Locked in a battle with the defending champion Golden State Warriors for the top seed in the Western Conference, the Houston Rockets will initiate their stretch run healthy and energized by the reality that homecourt advantage throughout the playoffs is a possibility.
The Rockets (44-13) will host the Minnesota Timberwolves on Friday at Toyota Center riding a 10-game winning streak and expecting the return of forward Trevor Ariza, who has missed nine consecutive games with a left hamstring strain.
Houston will also welcome back reserve guard Eric Gordon while adding swingman Joe Johnson and center Brandan Wright, a pair of buyout signees, to their potent mix, leaving the Rockets loaded for bear as the regular season resumes.
“I feel good,” Ariza said. “The great thing about my situation is we have a really good training staff, an unbelievable coaching staff, and great support from my teammates. The time out has been great.”
How Rockets coach Mike D’Antoni manages playing time will be worth watching over the final 25 games. Squeezing Johnson and Wright into a bench unit that already includes Ryan Anderson, Luc Mbah a Moute, Nene and Gordon represents a significant challenge. While the Rockets are lauding their depth, the fact is there won’t be nearly enough minutes to go around.
D’Antoni shared that truth with Johnson and Wright before both signed with the team. Still, Johnson and Wright are in Houston with the designs of helping the Rockets, and D’Antoni has the responsibility of maximizing their talents and blending their skills with the current veterans.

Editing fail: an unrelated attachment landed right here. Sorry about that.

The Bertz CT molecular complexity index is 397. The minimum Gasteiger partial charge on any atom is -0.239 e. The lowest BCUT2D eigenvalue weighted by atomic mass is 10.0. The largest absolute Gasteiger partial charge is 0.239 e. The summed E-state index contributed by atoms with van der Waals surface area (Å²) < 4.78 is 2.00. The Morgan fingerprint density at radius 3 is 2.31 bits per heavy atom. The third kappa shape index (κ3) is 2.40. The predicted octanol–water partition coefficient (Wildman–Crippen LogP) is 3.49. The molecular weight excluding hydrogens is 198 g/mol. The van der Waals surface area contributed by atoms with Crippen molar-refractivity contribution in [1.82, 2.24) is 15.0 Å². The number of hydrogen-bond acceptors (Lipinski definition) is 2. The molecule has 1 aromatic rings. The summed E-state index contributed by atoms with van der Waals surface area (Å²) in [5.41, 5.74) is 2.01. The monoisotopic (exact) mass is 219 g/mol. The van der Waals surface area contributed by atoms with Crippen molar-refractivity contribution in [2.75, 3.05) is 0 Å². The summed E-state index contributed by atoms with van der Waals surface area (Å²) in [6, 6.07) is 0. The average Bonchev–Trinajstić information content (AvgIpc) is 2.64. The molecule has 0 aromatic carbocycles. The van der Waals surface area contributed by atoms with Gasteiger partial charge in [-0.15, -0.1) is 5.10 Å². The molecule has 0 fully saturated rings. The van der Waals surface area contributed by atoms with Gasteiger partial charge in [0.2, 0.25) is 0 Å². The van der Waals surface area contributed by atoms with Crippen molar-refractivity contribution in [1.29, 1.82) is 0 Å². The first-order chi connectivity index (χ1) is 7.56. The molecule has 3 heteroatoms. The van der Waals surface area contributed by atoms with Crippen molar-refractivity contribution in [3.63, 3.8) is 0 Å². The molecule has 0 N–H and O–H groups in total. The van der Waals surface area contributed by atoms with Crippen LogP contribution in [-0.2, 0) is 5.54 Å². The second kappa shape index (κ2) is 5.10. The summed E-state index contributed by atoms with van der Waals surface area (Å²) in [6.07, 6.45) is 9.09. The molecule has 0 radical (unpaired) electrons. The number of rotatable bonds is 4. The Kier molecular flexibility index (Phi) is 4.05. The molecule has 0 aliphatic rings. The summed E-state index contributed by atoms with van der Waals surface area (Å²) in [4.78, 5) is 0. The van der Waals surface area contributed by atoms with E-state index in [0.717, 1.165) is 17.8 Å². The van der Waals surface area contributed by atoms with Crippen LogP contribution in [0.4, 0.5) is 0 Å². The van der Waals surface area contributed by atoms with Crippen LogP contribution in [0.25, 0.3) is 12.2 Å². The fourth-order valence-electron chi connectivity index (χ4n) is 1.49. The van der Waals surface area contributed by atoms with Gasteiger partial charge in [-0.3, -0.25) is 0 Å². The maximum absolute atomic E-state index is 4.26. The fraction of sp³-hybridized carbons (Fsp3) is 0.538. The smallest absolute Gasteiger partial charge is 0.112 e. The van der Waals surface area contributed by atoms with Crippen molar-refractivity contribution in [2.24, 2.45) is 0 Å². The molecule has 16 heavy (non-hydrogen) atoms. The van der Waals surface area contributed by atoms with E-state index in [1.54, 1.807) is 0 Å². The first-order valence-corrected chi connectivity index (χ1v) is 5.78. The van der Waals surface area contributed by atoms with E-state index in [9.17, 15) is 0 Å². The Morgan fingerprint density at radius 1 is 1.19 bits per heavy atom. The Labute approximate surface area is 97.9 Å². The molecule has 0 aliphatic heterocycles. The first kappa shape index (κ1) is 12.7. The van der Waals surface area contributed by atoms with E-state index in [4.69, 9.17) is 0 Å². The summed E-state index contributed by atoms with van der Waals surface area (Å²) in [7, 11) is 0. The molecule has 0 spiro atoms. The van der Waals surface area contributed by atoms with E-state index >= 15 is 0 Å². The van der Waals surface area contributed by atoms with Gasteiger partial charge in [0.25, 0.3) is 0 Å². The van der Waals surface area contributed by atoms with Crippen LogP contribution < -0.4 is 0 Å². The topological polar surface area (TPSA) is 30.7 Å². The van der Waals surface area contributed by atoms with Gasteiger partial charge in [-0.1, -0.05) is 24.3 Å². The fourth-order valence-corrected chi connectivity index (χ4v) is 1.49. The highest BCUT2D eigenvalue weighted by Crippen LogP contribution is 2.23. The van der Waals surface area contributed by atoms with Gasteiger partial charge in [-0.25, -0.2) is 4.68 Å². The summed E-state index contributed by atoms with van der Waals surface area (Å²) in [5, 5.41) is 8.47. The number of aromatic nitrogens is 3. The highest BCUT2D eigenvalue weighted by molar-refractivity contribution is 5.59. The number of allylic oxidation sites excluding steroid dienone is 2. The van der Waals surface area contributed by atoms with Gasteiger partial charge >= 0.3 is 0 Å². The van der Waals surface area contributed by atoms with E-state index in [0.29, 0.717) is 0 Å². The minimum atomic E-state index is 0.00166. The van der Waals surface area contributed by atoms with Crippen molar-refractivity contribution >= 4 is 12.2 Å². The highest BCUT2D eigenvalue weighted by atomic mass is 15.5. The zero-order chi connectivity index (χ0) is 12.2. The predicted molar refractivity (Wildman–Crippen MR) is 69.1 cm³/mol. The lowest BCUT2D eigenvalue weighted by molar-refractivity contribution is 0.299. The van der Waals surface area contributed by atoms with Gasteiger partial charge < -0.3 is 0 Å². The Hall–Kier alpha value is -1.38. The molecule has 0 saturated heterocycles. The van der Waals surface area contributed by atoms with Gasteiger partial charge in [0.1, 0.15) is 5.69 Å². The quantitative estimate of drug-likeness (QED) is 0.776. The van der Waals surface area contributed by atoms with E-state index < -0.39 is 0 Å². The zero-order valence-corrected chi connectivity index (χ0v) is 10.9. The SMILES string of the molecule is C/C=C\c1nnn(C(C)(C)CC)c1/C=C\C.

“They’re vets and, obviously, they fit the system well. They know what’s going on,” Rockets guard James Harden said of the two newcomers. “They want to win; they have that mindset. It should be a breeze.”
The Timberwolves (36-25) are locked in a chase for playoff positioning as well, attempting to fend off the Oklahoma City Thunder (34-26), Denver Nuggets (32-26) and Portland Trail Blazers (32-36) in the Northwest Division while chasing down the San Antonio Spurs (35-24) for the third seed in the West.
Minnesota has been a victim of its own erratic play, neither winning nor losing more than two consecutive games since its five-game winning streak ended last month. The Timberwolves are 7-9 since, including an 18-point home setback to the Rockets on Feb. 13.
“Getting the break at this time for us was good, and it’s a chance to recharge and get ready,” Minnesota coach Tom Thibodeau said referencing the league-leading 61 games the Timberwolves logged before the All-Star break. “But it comes fast again. The first week back is not easy, and we’re going to have to be ready right off the bat with Houston.”
The Rockets are 2-0 against Minnesota and have ravaged the Timberwolves from the perimeter. Houston hit 17 of 39 3-pointers in a 116-98 victory Jan. 18, and sank 10 3-pointers in the fourth quarter of its 126-108 win Feb. 13. Houston hit 22 of 47 treys in that victory.
“We’ve just got to run them off the (3-point) line, don’t give them as many open looks,” Timberwolves guard Jimmy Butler said. “Compete a little bit harder. They’ve got a lot of guys that shoot a ton of 3s, probably even more guys that make a ton of 3s. When you’re playing a group of guys like that you can’t give them everything.
“It’s a tough matchup, but you’ve got to be able to do that in this league.”
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